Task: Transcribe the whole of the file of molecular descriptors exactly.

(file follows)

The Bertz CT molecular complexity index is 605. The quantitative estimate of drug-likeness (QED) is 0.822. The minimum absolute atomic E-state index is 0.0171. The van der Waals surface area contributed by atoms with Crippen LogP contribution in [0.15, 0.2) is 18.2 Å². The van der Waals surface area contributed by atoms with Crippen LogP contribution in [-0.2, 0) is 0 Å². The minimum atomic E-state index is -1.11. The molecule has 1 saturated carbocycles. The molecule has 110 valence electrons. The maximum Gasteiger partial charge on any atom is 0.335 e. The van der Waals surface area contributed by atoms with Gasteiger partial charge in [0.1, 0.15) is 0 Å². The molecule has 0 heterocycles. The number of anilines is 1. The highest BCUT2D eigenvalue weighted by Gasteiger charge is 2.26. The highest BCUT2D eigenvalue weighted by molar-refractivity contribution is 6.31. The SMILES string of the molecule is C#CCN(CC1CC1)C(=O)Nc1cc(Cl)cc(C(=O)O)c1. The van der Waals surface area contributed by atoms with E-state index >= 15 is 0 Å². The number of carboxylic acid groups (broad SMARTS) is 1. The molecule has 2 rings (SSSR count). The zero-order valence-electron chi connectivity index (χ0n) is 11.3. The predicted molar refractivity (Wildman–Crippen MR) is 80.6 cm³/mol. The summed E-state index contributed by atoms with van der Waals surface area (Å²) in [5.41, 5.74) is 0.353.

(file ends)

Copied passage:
The Bertz CT molecular complexity index is 605. The quantitative estimate of drug-likeness (QED) is 0.822. The minimum absolute atomic E-state index is 0.0171. The van der Waals surface area contributed by atoms with Crippen LogP contribution in [0.15, 0.2) is 18.2 Å². The van der Waals surface area contributed by atoms with Crippen LogP contribution in [-0.2, 0) is 0 Å². The minimum atomic E-state index is -1.11. The molecule has 1 saturated carbocycles. The molecule has 110 valence electrons. The maximum Gasteiger partial charge on any atom is 0.335 e. The van der Waals surface area contributed by atoms with Gasteiger partial charge in [0.1, 0.15) is 0 Å². The molecule has 0 heterocycles. The number of anilines is 1. The highest BCUT2D eigenvalue weighted by Gasteiger charge is 2.26. The highest BCUT2D eigenvalue weighted by molar-refractivity contribution is 6.31. The SMILES string of the molecule is C#CCN(CC1CC1)C(=O)Nc1cc(Cl)cc(C(=O)O)c1. The van der Waals surface area contributed by atoms with E-state index >= 15 is 0 Å². The number of carboxylic acid groups (broad SMARTS) is 1. The molecule has 2 rings (SSSR count). The zero-order valence-electron chi connectivity index (χ0n) is 11.3. The predicted molar refractivity (Wildman–Crippen MR) is 80.6 cm³/mol. The summed E-state index contributed by atoms with van der Waals surface area (Å²) in [5.41, 5.74) is 0.353.